Tag Archives: apples


A tree laden with a full crop of developing fruit is a wonderful sight, but there can be too much of a good thing. Our pear cordons are putting on a great show this year. I had thinned some out, but still they are groaning under the weight of the crop. Except one. It tried groaning, but gave up. The top couple of feet broke away under the weight, snapping the cane it was tied to for training purposes, and dragging the supporting wire down. Continue reading

First planting of our newly grafted apple trees


Young graft of the mystery apple tree

It is now some four months since we made five grafts from our mystery apple tree. Although we did not expect them all to develop – especially as I was wasting time taking photographs for the blog instead of making the grafts with the normal haste – all five have survived and are growing away happily. Our neighbours have recently finished construction work on their property and had a beautiful baby boy. It seemed an excellent time for tree planting, so baby Max was the first to receive one of the newly grafted trees. Continue reading

Busy bees

Our bees have been busy working on the spring blossom, first the pears, which flower early in the warmest part of the garden, and then the cherries, and soon the apple blossom. Temperatures last week were high enough to allow a brief inspection of the hives. Of the four that went through the winter, three have survived in excellent condition. They still have plenty of stores left and look to be in good health and particularly large numbers, so we added the supers and everything looks good for a decent harvest this year. The one colony that died out was rather weak going into the winter, so not a loss we are overly worried about. Continue reading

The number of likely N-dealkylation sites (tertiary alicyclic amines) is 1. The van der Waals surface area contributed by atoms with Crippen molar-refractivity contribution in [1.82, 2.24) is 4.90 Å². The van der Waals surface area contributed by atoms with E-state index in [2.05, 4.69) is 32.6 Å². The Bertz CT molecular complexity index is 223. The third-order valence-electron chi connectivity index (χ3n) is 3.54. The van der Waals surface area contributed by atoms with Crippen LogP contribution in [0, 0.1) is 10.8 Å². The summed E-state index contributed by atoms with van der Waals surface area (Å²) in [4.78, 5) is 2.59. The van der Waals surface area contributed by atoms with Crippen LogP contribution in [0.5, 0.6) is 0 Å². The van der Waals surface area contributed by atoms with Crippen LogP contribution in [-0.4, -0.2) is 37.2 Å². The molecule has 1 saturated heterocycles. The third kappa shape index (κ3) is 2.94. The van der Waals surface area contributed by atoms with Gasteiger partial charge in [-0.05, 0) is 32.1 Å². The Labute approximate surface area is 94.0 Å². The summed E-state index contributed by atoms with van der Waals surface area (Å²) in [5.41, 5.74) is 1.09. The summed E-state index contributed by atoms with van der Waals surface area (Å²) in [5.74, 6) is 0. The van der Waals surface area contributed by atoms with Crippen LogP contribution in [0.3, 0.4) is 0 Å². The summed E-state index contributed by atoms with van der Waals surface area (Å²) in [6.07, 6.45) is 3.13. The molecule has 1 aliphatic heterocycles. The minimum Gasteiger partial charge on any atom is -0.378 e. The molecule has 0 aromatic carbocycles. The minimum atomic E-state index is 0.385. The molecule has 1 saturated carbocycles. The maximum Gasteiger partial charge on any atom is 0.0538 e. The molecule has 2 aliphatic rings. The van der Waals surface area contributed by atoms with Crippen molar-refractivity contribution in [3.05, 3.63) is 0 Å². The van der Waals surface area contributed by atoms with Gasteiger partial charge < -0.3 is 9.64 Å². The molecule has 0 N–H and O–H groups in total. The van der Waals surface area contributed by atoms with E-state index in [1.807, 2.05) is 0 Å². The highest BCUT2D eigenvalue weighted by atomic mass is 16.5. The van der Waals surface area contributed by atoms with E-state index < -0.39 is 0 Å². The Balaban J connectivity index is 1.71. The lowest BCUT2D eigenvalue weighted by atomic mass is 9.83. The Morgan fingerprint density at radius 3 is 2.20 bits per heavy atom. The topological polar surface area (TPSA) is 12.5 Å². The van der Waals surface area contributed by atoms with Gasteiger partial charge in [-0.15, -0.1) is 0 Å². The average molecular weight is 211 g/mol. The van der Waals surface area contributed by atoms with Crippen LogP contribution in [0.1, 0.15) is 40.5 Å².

Encouraging signs from the grafts

We recently grafted some wood from our mystery apple tree onto MM106 rootstocks. Although too early to be sure about the quality of the grafts, there are some encouraging indications, with all five showing signs of life and some with good new shoots developing. The scions clearly had a number of fruit buds developed, which have burst into flower. These have now been pinched off, as we do not want any effort being wasted on them. So far so good. Continue reading

Grafting the mystery apple tree

I have written before about our mystery apple tree and our attempts to identify it. Every now and then I look at the tree and wonder whether it might be worth rejuvenating it with some serious pruning. However, long before we moved into the house, the tree had evidently been hacked back to the main trunk and few large stubs of the original head. As often happens, this was followed by rampant but poorly formed growth. The structure that was left just does not offer many options for rejuvenation. Thus, every time I consider it, I invariably decide to leave it to its decrepitude. However, the apples are quite delicious. On this scrappy old tree, few, if any, develop without blemishes, and most are pretty rough specimens, but the flavour and texture are wonderful. It is a fairly early apple with a short season of use, but during that time we have nothing to compete with it. Continue reading